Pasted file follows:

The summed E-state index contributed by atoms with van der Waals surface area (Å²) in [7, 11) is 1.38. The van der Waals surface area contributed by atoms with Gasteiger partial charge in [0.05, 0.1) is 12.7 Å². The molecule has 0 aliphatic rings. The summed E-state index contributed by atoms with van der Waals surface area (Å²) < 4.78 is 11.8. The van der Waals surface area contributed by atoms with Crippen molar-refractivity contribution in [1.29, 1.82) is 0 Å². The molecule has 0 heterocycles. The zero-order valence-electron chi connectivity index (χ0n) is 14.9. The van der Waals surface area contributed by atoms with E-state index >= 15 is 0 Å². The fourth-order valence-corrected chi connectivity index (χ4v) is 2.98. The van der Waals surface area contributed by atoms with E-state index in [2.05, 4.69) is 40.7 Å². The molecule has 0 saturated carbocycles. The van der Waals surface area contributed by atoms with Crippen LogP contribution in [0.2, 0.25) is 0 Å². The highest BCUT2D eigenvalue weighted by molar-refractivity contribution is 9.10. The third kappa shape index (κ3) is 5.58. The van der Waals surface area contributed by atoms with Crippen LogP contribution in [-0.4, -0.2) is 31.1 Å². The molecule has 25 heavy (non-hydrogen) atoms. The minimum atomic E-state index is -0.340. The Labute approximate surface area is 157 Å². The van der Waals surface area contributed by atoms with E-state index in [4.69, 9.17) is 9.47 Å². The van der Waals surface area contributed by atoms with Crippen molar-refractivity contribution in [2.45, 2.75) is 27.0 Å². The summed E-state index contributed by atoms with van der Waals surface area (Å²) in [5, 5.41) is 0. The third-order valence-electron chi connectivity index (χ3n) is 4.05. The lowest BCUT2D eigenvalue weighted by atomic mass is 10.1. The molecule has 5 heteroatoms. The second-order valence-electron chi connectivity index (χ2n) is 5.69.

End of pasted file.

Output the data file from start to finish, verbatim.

The summed E-state index contributed by atoms with van der Waals surface area (Å²) in [7, 11) is 1.38. The van der Waals surface area contributed by atoms with Gasteiger partial charge in [0.05, 0.1) is 12.7 Å². The molecule has 0 aliphatic rings. The summed E-state index contributed by atoms with van der Waals surface area (Å²) < 4.78 is 11.8. The van der Waals surface area contributed by atoms with Crippen molar-refractivity contribution in [1.29, 1.82) is 0 Å². The molecule has 0 heterocycles. The zero-order valence-electron chi connectivity index (χ0n) is 14.9. The van der Waals surface area contributed by atoms with E-state index >= 15 is 0 Å². The fourth-order valence-corrected chi connectivity index (χ4v) is 2.98. The van der Waals surface area contributed by atoms with E-state index in [2.05, 4.69) is 40.7 Å². The molecule has 0 saturated carbocycles. The van der Waals surface area contributed by atoms with Crippen LogP contribution in [0.2, 0.25) is 0 Å². The highest BCUT2D eigenvalue weighted by molar-refractivity contribution is 9.10. The third kappa shape index (κ3) is 5.58. The van der Waals surface area contributed by atoms with Crippen LogP contribution in [-0.4, -0.2) is 31.1 Å². The molecule has 25 heavy (non-hydrogen) atoms. The minimum atomic E-state index is -0.340. The Labute approximate surface area is 157 Å². The van der Waals surface area contributed by atoms with E-state index in [4.69, 9.17) is 9.47 Å². The van der Waals surface area contributed by atoms with Crippen molar-refractivity contribution in [2.45, 2.75) is 27.0 Å². The summed E-state index contributed by atoms with van der Waals surface area (Å²) in [5, 5.41) is 0. The third-order valence-electron chi connectivity index (χ3n) is 4.05. The lowest BCUT2D eigenvalue weighted by atomic mass is 10.1. The molecule has 5 heteroatoms. The second-order valence-electron chi connectivity index (χ2n) is 5.69.